Whether you’re applying for a family or marriage green card from inside the United States or from abroad, a large portion of the application will be dedicated to questions about your criminal history.
If you don’t have a criminal history, you don’t have to worry. But for many applicants, the criminal history section of the green card application is stressful, as a police record of any kind could be a reason for denial.
As part of the visa / green card process, U.S. Citizenship and Immigration Services (USCIS) will check for criminal records for both the U.S. citizen or green card holder sponsoring his or her family member, and the family member applying to receive a green card. This article focuses on criminal records for the family member seeking a green card. (For more information about the potential problems if the sponsoring relative has a criminal record, see this article.)
When you apply for a green card, USCIS wants to know about every interaction you’ve ever had with law enforcement, both in your home country and in the United States. The only exception is traffic violations—if the only citation you’ve ever received was for a minor traffic issue, you don’t need to mention it. For everything else, you do.
When you’re filling out your green card application, it’s important to be honest and provide sufficient information to USCIS. You should mention every time you were cited, arrested, or charged with a crime, even if the charges were later dismissed or if your criminal record has been expunged.
Beware: Lying on an immigration form can make you ineligible for a green card—even if the incident you were trying to hide would not have made you ineligible on its own!
Remember, though, that not all criminal histories will make it impossible to get a green card. According to U.S. immigration law, there are three types of criminal convictions that will make you inadmissible, meaning you can’t receive a green card. They are:
- aggravated felonies
- crimes involving “moral turpitude”
- crimes involving illegal drugs
Each of these categories is explained in greater detail below.
Even if you do have one of these crimes in your record, it is sometimes possible to get a “waiver of inadmissibility” and receive a green card. Criminal records do often complicate green card applications, but they don’t necessarily lead to a denial.
What counts as a “conviction”?
Generally speaking, the definition of a “conviction” under U.S. immigration law is broader than the definition of conviction under U.S. criminal law.
“Conviction” in the immigration context refers to any outcome in which you were either found guilty by a court or admitted guilt through a plea bargain—even if you were told there would not be a criminal conviction on your record. For example, if you were arrested on a drug charge and participated in drug treatment as part of a diversion program, you might have no criminal record in the state where it happened, but still have a “drug conviction” on your record for immigration purposes.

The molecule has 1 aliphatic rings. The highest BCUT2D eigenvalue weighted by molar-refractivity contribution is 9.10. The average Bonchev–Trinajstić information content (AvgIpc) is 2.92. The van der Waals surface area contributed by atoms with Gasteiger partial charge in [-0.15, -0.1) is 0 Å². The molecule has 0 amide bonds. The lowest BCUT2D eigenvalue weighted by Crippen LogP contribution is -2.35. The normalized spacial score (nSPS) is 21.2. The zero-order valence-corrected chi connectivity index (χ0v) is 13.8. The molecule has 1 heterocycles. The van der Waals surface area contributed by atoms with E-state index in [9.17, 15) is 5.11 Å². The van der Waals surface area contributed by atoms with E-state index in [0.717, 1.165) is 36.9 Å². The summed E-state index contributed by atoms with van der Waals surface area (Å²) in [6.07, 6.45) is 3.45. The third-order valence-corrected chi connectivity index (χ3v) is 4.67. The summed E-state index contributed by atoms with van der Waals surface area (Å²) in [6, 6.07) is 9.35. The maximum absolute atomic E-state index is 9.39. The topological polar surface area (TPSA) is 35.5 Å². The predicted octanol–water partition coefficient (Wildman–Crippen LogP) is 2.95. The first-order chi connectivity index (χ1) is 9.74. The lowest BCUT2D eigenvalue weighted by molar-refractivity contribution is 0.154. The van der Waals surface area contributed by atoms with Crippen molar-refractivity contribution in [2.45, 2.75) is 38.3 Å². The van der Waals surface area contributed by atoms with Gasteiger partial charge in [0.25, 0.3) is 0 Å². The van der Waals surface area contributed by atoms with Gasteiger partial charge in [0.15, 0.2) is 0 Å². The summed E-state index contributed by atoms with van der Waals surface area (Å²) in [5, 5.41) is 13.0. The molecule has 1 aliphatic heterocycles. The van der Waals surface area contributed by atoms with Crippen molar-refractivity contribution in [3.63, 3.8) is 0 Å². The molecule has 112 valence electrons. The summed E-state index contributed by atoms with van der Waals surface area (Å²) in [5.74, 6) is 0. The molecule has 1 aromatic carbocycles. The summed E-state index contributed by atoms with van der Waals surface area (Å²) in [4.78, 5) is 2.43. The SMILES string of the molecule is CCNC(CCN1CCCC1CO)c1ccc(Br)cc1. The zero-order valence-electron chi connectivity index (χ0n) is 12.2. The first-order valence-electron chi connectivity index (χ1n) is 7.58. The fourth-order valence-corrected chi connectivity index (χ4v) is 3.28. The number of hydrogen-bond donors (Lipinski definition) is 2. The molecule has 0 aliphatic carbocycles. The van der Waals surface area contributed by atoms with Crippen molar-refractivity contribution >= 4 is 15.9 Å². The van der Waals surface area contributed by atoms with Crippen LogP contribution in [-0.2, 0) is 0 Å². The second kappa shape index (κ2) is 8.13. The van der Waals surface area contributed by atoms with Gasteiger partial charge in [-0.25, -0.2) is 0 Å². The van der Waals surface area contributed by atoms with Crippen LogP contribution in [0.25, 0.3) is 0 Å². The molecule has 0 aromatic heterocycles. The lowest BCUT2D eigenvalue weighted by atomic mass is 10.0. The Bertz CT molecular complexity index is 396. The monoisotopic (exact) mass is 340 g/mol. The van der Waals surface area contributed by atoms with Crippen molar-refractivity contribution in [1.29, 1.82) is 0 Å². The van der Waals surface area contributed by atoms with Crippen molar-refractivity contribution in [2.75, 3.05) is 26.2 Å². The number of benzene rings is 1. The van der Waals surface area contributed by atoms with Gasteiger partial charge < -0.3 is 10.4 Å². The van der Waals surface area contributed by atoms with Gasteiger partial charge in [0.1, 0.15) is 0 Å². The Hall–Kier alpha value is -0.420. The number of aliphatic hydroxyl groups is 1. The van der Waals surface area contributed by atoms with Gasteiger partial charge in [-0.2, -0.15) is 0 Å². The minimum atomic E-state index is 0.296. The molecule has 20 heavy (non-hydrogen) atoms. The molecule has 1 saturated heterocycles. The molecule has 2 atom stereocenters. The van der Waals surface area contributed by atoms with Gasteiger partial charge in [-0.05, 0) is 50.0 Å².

What’s an “Aggravated Felony”?
Under U.S. immigration law, being convicted of an “aggravated felony” will make you ineligible to receive a green card. While “aggravated felony” sounds like a very serious crime, the term is slightly misleading. What constitutes an “aggravated felony” for immigration purposes has little to do with what is considered “aggravated” or a “felony” under state or federal criminal laws.
Instead, for green card seekers, “aggravated felonies” are a specified list of crimes that the United States Congress has decided will make an immigrant inadmissible to the United States. Some crimes considered to be “aggravated felonies” for immigration purposes might be misdemeanors—or not even crimes at all—under state or federal criminal law. Some examples of these “aggravated felonies” include the following:
- Drug trafficking
- Filing a false tax return
- Sexual abuse of a minor (this includes, for example, consensual sex between a 21-year-old and a 17-year-old)
What’s a “Crime of Moral Turpitude”?
Another type of criminal conviction that could make you ineligible for a green card is for a “crime of moral turpitude.” This generally refers to any crime committed with “evil intent”—that is, an intent to defraud someone or to inflict bodily harm. This is a very subjective category, and whether a conviction is a crime of moral turpitude can depend on if USCIS and the immigration courts have previously decided that that crime is a crime of moral turpitude.
Crimes of moral turpitude include the following:
- Animal abuse or fighting
However, the following crimes are, in most circumstances, not considered crimes of moral turpitude:
- Simple Assault
- Breaking and entering
What’s a “relevant drug crime”?